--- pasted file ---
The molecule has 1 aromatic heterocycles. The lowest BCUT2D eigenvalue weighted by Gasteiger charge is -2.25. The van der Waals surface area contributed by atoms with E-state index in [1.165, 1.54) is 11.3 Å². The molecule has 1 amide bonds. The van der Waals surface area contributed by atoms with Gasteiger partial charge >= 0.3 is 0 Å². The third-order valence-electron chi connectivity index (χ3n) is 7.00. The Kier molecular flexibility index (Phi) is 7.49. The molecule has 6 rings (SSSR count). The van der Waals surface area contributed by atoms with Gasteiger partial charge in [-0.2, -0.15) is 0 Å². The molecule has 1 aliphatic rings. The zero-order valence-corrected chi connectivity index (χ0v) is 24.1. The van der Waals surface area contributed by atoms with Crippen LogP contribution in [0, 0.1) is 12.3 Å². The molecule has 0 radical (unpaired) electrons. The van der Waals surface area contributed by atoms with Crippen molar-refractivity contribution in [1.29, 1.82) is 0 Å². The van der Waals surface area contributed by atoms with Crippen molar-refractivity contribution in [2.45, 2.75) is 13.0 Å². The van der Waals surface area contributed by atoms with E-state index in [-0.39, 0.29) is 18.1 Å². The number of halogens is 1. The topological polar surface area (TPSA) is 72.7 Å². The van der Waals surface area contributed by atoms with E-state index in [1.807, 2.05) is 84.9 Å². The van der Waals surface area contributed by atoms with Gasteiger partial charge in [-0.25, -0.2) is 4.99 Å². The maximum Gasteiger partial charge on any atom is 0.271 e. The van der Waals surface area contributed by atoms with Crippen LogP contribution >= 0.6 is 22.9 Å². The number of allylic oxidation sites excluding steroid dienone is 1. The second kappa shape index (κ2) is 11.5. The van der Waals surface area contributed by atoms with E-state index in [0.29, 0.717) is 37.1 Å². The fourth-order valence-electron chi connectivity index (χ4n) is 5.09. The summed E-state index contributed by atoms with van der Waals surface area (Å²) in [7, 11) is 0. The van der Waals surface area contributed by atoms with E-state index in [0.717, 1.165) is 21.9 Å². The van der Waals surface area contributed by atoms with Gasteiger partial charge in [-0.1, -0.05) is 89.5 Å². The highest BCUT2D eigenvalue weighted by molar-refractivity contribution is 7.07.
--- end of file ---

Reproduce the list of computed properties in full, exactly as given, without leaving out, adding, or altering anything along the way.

The molecule has 1 aromatic heterocycles. The lowest BCUT2D eigenvalue weighted by Gasteiger charge is -2.25. The van der Waals surface area contributed by atoms with E-state index in [1.165, 1.54) is 11.3 Å². The molecule has 1 amide bonds. The van der Waals surface area contributed by atoms with Gasteiger partial charge >= 0.3 is 0 Å². The third-order valence-electron chi connectivity index (χ3n) is 7.00. The Kier molecular flexibility index (Phi) is 7.49. The molecule has 6 rings (SSSR count). The van der Waals surface area contributed by atoms with Gasteiger partial charge in [-0.2, -0.15) is 0 Å². The molecule has 1 aliphatic rings. The zero-order valence-corrected chi connectivity index (χ0v) is 24.1. The van der Waals surface area contributed by atoms with Crippen LogP contribution in [0, 0.1) is 12.3 Å². The molecule has 0 radical (unpaired) electrons. The van der Waals surface area contributed by atoms with Crippen molar-refractivity contribution in [1.29, 1.82) is 0 Å². The van der Waals surface area contributed by atoms with Crippen molar-refractivity contribution in [2.45, 2.75) is 13.0 Å². The van der Waals surface area contributed by atoms with E-state index in [-0.39, 0.29) is 18.1 Å². The number of halogens is 1. The topological polar surface area (TPSA) is 72.7 Å². The van der Waals surface area contributed by atoms with E-state index in [1.807, 2.05) is 84.9 Å². The van der Waals surface area contributed by atoms with Gasteiger partial charge in [-0.25, -0.2) is 4.99 Å². The maximum Gasteiger partial charge on any atom is 0.271 e. The van der Waals surface area contributed by atoms with Crippen LogP contribution >= 0.6 is 22.9 Å². The number of allylic oxidation sites excluding steroid dienone is 1. The second kappa shape index (κ2) is 11.5. The van der Waals surface area contributed by atoms with E-state index in [0.29, 0.717) is 37.1 Å². The fourth-order valence-electron chi connectivity index (χ4n) is 5.09. The summed E-state index contributed by atoms with van der Waals surface area (Å²) in [7, 11) is 0. The van der Waals surface area contributed by atoms with E-state index in [0.717, 1.165) is 21.9 Å². The van der Waals surface area contributed by atoms with Gasteiger partial charge in [-0.1, -0.05) is 89.5 Å². The highest BCUT2D eigenvalue weighted by molar-refractivity contribution is 7.07.